I am beginning to believe that the debate between scholars such as John Piper and Gregory Boyd, regarding the definition of God's will, will never be concluded in this life. Perhaps that is the fundamental idea that all Christians must acknowledge: that we will never fully comprehend what God's will actually is. How many lives have been turned away from the Church because it members value certain theological doctrines more than relationship? Perhaps YHWH is less interested in our understanding of every facet of His "I am"-ness, but more interested in our active relationship with Him. Do a husband and wife ever come to a point where they know and understand everything about each other? As a young single adult, I cannot really answer that; but I imagine that there are unsolved mysterious at the end of their lives. But is not the essential purpose of marriage less about complete understanding of one another and more about complete love of one another (and the heavy load that Love entails—embodied by God—which itself bears untold mysteries)? Love in part seems to be about surrender our need to fully understand; that we will serve one another no matter our limitations.
Anyway, I believe Ed Gungor's article, "God's Mysterious Will", provides some valuable insights to reflect upon. (Note: if you are interested in knowing more about Gungor, you can visit www.edgungor.com. I always believe that it is helpful to know a little about the author). I believe that, perhaps more than anything else I have ever read, Gugnor presents a very tactful outline for us to begin understanding God’s will as comprised of: 1. His sovereign will, 2. His pursued will, and 3. His challenged will.
I challenge everyone, including myself, to engage with such thoughts with open minds. Other theologians aside, there is validity in his Scriptural assessment (at least from my own reading of the Word). Surely, others will interpret such passages differently because they already think they understand what is really true. Thus, I challenge us all to read and re-read carefully; to really examine the Scriptures with humble and open attentiveness to the Holy Spirit's stirring.
I am sure there is much more that could be written, but I would probably have to address every single aspect of theology to adequately do so. I do not have that kind of energy. Besides, in a way, I do not think our understanding of Truth is as important as our attempts to actually live according to Truth every day. Please know that I believe that understanding is very important. The writers of Proverbs often speak of the value of both knowledge and wisdom. I begin to think that wisdom ultimately comes from the Holy Spirit. Thus, we must faithfully pursue both. But amidst that journey we must also live as best and graciously as we can with the maturing knowledge and understanding that we have, as well as the awareness that we will never fully know and understand everything (i.e. be perfect). Praise God for His grace, that despite our frailties He has pursued relationship with us since the beginning of time.
Jan 19, 2010
The following are some highlights from this past holiday season, which are by no means exhaustive. My journey began on December 21 as I flew to CA. My parents, uncle, and I stayed with my grandparents at their house in San Jose. It was a time of warmth and celebration as we enjoyed scrumptious meals, baked goods, activities, as well as a festive Christmas Day with most of the extended family. A day in San Francisco with our friend Scot Boyd at LucasArts where he works, and snowboarding at Lake Tahoe with my cousin Jordan and extended family, were also very memorable. Not long after Christmas, my parents left for Kentucky to be with my sister, brother-in-law, and new nephew. In the meantime, those of us who remained enjoyed a fun New Year’s together with family. On January 5, I departed by plane to Wheaton, IL where I spent the next few days supporting my friend Andrew Tebbe as a groomsman in his wedding. He and Laura are both BFA alumni as well as part of the OC family. During that time, I was also blessed to connect with four other BFA classmates: Amy Bristol, Sarah Drake, Andi Custer, and Dan Gorrell. There, I also got to reconnect with my parents, sister, and 7-week old nephew, Daniel (a.k.a. “Little-D”). After the wedding festivities, we drove from West Chicago—where we had stayed with my Uncle Tim and Aunt Cleia’s family—to Fort Mitchell, KY. It was great to stay with Tab and Ryan, and to get a sense of their daily lives. It was also great to get to know Daniel more, a definite character. Finally, on January 13, my parents drove me to the Indianapolis, IN airport where I flew back to CO. I feel blessed to have been able to spend such rich weeks with my family. Back in CO, I immediately returned to my work at theMILL, part of which included a leadership retreat this last weekend. Overall, I perceive that this year will be composed of important, possibly life-changing, events in my life. I pray that it be so for all of us. I look forward to hearing about your own lives, and to sharing more from mine as it progresses. Please be praying for theMILL missions, e.g. that every need is met. . . . For to stand is certainly a journey.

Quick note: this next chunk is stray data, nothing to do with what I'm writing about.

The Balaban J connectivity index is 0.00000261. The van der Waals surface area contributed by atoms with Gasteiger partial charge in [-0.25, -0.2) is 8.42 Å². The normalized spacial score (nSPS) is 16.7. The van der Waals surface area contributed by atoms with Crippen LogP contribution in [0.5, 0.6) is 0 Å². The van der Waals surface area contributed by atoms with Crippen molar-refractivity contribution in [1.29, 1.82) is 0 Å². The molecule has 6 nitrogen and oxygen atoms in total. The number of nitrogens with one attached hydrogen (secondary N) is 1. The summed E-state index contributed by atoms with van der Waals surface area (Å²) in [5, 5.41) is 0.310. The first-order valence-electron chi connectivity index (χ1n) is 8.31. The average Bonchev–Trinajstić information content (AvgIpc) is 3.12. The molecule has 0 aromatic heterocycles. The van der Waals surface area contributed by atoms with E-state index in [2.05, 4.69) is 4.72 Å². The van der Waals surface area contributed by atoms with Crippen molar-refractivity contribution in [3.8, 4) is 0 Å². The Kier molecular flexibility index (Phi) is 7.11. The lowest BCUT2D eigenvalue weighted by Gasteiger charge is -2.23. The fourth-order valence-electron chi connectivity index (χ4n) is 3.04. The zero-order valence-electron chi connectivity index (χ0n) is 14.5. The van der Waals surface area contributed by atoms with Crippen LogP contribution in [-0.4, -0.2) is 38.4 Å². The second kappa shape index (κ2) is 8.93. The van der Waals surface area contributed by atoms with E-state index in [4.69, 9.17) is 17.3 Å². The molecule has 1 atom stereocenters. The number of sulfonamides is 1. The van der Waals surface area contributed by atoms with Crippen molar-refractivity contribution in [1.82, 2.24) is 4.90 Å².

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It is in untamed nature where I often find the greatest clarity; for it is there that YHWH often reminds me of my true self. Journeying into the wild is full of risks, and some are perhaps seemingly unnecessary; but there is liberation in such ventures, and I cannot live without it. Thus, I recently assailed a small mountain in Arapahoe National Park, CO. With only old running shoes and basic long socks on my feet (a bit foolish, I admit), I left a well-groomed cross-country skiing trail to trudge through 3-4ft deep snow up a very steep forested mountainside. Though there was no visible trail, the hope of a majestic panorama was too much to ignore. Yet, such a goal can be illusive. It may look reasonable from a distance; but the closer we approach, the larger it becomes until its true form makes itself known. Now, some of the challenges were a result of my own relative insanity (e.g. hiking alone without telling anyone, no snow shoes, no water, a possible sprained ankle from a past run), but I am used to such limitations. Sometimes they are deliberate, and sometimes they are not. Then, I knew what I was risking; but, I did not anticipate the extent to which my will—and to some degree my body—would be tested. Two or three times I considered turning around. Numerous tracks crossed my intended path, yet none of them were human. My feet eventually lost half their feeling, and I did not know how far I still had to climb. I knew I would be in serious trouble if I got injured. Snow covered rocks and branches could be my undoing, and dusk was approaching with swiftly dropping temperatures. Yet, I could not help but wonder whether the summit was just beyond sight? It has been written that many give up without realizing how close they are to the end, and that many victories have been won on the verge of utter disaster. Therefore, with stubborn resolve I pressed on, praying that God would graciously sustain my mind and body by His strength. I was prepared to face the consequences. As my energy progressively decreased, each step required incredible willpower. Due to the angle of the incline, it was as though I was actually wading through waist-deep snow. I am actually surprised that I never fully lost my balance and fell. Commandeering two dry sticks helped in that regard. Much of my weariness was eventually overlooked, however, as the terrain finally leveled out to reveal a bronze sky radiating through the trees. It was as though I was witnessing the aura of Heaven’s gates. My eyes could not see beyond the light; yet I perceived that within it resided the Holy. It was beautiful. A landscape of snow-capped mountain ranges that descended to valleys of alpine forests surrounded my mountain view. It was glorious. Reaching the pinnacle, I was reminded of YHWH’s faithfulness. Certain dreams are still shrouded in uncertainty, but I sense that I must continue following the path before me—one that I believe has been offered by my LORD. The journey does not necessarily end there—my descent was still difficult, and there are likely other peaks or valleys to eventually tread. However, I know that YHWH is with me. I may stumble and fall along the way, but He is faithful. His Kingdom is near. Therefore, we can all stand together by His grace. We can hope that what is now unseen will one day be seen. Soli Deo Gloria—to God alone be the glory. AMEN.